Asus GTX 750 TI Direct CUII
Next generation small and efficient graphics card
Published: 27th February 2014 | Source: RushKit |
It's odd to see a new range of graphics card architecture being kicked off with one of their lowest end cards, and without its own new numbering system. The higher end 700 series from Nvidia such as the 780 Ti, the 770 and the 760 all use the previous Kepler architecture, whilst the recently released 750, and 750 Ti run on the next generation Maxwell architecture. Usually we see the next generation of cards fronted by the most powerful card of that series. The 600 series brought us the 680 and 670 first, with the lower end models arriving weeks later.
However, this release perhaps shows us just how power efficient the new Maxwell range will be. We know Nvidia have been working on improving the power efficiency of their cards for some time now with various projects such as 'Green Light', and it's great to see their hard work is really starting to pay off.
RushKit takes a look at the Asus dual fan version of the 750 Ti:
|Graphics Engine||NVIDIA GeForce GTX 750 Ti|
|Bus Standard||PCI Express 3.0|
|Video Memory||GDDR5 2GB|
|Engine Clock||GPU Boost Clock : 1150 MHz|
GPU Base Clock : 1072 MHz
|Memory Clock||1350 MHz ( 5400 MHz GDDR5 )|
|Resolution||DVI Max Resolution : 2560x1600|
|Interface||D-Sub Output : Yes x 1 |
DVI Output : Yes x 2 (DVI-D)
HDMI Output : Yes x 1
HDCP Support : Yes
|Software||ASUS GPU Tweak & Driver|
|ASUS Features||Super Alloy Power|
|Dimensions||8.58 " x 4.527 " x 1.53 " Inch|
21.8 x 11.5 x3.9 Centimeter
Asus' dual fan cooler has proven itself significantly over the years. We see it as one of the best non-reference design coolers you can buy. It offers great performance, whilst keeping quiet too. The abilities of this cooler should be extenuated with ultra efficient cards like this that produce little heat in the first place. We're expecting the dual fan cooler to be able to keep the 750 Ti at great temperatures without the fans even needing to fully spin up.
This is the first of the non-reference 750 Tis that we've taken a look at and in terms of aesthetics we are impressed. The reference 750 Ti didn't offer us much to look at. A rather standard PCB with a standalone core-only cooler. We're sure considering how efficient the 750 Ti is that more probably isn't necessary, but it's a real shame after using the lovely reference coolers such as the Titan cooler on other cards that they've taken a big step back on the reference and not even put a shroud on it. However, this actually better shows the differences in aesthetics between the reference cooler and Asus' design. Despite the dual fan cooler being nothing new as we've seen the same cooler on Asus' cards for several generations now, it still is a greatly proven solution that looks really good too.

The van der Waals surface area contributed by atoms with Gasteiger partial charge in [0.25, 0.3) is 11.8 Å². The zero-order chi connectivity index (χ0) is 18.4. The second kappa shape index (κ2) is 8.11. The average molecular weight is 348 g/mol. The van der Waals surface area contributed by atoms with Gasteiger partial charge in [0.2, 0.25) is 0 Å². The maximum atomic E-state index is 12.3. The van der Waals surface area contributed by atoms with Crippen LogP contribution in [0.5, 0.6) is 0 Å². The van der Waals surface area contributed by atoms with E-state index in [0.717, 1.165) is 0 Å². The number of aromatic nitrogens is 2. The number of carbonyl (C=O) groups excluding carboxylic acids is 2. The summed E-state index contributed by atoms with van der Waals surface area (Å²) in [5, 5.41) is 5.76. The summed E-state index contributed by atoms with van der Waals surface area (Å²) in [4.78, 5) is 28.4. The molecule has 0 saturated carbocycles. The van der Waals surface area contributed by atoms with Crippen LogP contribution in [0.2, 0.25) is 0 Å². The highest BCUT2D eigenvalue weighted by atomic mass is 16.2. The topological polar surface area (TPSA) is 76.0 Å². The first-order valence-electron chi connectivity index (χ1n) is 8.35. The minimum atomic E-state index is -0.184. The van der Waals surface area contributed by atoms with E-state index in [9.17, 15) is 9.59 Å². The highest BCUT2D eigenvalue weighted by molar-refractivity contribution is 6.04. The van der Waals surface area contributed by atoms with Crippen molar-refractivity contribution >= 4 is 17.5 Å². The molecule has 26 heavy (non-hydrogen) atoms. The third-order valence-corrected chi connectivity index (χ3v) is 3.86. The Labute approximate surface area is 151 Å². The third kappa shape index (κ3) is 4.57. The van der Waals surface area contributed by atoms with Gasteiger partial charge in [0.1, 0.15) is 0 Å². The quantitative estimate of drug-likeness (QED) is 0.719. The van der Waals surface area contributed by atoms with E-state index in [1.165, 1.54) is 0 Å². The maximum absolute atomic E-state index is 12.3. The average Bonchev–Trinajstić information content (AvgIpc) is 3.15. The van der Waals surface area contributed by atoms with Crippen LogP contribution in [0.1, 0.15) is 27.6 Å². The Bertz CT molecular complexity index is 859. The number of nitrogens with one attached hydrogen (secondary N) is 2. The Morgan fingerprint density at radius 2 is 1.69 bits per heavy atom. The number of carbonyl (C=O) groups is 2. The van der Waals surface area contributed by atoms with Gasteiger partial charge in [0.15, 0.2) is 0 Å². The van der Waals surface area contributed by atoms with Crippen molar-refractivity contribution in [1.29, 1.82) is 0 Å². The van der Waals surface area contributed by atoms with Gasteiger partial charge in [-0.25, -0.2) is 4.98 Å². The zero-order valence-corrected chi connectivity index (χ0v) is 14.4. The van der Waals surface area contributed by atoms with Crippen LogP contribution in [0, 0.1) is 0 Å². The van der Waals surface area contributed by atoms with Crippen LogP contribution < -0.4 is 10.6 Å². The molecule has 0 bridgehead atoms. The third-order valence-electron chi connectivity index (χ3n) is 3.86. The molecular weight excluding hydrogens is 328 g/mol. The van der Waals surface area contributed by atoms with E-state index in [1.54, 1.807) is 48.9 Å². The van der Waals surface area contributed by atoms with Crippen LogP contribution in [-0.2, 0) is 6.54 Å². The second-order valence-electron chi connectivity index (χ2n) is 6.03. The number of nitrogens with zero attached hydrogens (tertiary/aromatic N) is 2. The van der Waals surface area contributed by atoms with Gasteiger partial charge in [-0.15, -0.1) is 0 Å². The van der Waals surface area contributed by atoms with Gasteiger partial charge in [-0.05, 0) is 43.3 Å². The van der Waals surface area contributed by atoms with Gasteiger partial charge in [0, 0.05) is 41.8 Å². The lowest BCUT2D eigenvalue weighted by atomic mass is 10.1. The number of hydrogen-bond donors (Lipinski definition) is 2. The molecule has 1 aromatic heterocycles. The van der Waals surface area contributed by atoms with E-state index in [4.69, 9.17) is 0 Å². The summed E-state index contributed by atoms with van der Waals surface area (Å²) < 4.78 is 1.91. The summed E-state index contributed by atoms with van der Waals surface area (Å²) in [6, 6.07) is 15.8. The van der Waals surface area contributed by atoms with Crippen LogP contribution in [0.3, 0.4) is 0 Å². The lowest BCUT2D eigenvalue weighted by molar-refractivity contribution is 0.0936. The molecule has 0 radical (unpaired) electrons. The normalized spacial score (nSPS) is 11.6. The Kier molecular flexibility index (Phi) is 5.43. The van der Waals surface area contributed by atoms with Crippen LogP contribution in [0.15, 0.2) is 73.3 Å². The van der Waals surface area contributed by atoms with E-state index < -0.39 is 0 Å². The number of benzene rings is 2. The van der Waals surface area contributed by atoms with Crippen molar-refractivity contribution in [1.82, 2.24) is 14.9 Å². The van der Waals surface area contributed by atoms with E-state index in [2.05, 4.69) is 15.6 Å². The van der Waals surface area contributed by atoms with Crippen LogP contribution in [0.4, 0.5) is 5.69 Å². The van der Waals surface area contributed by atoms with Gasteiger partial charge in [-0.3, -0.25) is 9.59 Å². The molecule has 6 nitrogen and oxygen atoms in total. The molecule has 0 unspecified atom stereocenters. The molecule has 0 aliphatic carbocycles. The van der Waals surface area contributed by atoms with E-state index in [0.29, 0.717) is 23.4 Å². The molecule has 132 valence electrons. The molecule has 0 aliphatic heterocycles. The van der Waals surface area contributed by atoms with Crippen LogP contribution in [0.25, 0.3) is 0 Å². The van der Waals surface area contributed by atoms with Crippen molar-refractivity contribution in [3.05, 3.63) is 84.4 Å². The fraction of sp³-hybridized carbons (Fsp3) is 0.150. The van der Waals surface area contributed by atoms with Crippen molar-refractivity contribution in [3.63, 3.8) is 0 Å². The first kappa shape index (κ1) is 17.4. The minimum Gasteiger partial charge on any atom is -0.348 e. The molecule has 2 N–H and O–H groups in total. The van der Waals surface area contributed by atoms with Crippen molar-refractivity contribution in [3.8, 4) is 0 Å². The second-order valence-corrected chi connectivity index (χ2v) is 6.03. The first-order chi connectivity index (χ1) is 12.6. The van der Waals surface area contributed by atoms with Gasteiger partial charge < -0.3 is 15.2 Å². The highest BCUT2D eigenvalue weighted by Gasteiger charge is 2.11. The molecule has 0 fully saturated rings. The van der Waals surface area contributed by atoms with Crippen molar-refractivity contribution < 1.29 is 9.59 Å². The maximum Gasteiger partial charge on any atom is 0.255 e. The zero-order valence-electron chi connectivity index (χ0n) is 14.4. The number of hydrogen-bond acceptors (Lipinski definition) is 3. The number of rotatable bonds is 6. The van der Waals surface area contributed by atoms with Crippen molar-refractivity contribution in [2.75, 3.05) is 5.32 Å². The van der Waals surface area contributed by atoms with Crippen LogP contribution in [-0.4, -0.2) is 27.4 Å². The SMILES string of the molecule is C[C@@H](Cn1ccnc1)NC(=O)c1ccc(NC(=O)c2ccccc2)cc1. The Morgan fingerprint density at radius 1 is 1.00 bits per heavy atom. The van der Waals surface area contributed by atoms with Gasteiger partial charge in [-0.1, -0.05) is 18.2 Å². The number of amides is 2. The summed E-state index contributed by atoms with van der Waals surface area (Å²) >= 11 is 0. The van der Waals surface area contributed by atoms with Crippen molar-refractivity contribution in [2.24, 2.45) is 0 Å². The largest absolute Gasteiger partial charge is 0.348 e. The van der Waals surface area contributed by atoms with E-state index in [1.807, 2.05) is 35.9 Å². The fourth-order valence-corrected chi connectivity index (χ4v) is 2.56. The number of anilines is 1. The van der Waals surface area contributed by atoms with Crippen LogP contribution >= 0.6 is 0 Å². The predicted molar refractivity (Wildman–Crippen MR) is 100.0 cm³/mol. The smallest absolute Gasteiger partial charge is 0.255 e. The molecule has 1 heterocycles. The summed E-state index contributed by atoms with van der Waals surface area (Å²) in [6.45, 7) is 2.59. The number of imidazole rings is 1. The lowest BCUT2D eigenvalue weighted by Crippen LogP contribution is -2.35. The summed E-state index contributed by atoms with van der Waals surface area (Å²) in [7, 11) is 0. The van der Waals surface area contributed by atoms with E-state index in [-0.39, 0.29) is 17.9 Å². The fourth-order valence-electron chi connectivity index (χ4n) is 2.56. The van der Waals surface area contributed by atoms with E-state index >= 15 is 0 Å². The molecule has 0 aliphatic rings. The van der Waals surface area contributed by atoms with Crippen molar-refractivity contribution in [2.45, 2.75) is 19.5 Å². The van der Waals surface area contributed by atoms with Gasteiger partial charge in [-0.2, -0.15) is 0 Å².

Asus have made their own PCB for the 750 Ti. The reference card didn't extend beyond the PCIE slot connector at all, whilst Asus have extended the PCB another inch or so further. Considering the size of the cooler on the card, this was a necessary step since otherwise the cooler would have continued well past the end of the PCB which wouldn't have looked right. With the extra inch or so added, the cooler only extends a little past the card which doesn't detract from aesthetics so much. The custom PCB also adds super alloy power components which will significantly increase the lifespan and also should slightly boost performance.
It's worth noting the exceptionally high core clock speeds on this card, with a boost clock of 1150MHz, which is significantly higher than any lower end card that we've seen before. In fact, this is actually significantly higher than most high end cards from the 700 series. The GTX 780 Ti only offers a boost clock of 928MHz. This shows us incredible promise for Maxwell cards in the future. This also offers 2GB of VRAM, which is clocked at 1350MHz which is actually a little lower than we've seen on the higher end 700 series cards. We'll put this down to the 750 Ti being a lower end card however, and for the resolutions and settings you're likely to be running on this card, it probably won't make too much difference.
As it was so efficient, the reference design 750 Ti managed to run from the power from the PCIE slot connector alone. Asus' versions does require a little extra juice to run, and so we find a single 6 pin connector on the top of the card. Interestingly, this is close to the I/O bracket, rather than the end of the card. This isn't something we've seen before, and we do have to say it will make cabling quite a lot harder. As well as this, the Asus dual fan 750 Ti also adds a VGA port which is something we haven't seen in a long time, but it may be useful for those still running older or lower end monitors.
We have to say we like the direction Nvidia have taken with the 750 Ti. Its amazing power efficiency and high clock speeds are great to see. The reference design card didn't show much in terms of aesthetics or cooling performance, and we do believe Asus have corrected that on their dual fan 750 Ti.
Thanks to Asus for providing the card. You can discuss your thoughts on the OC3D Forums.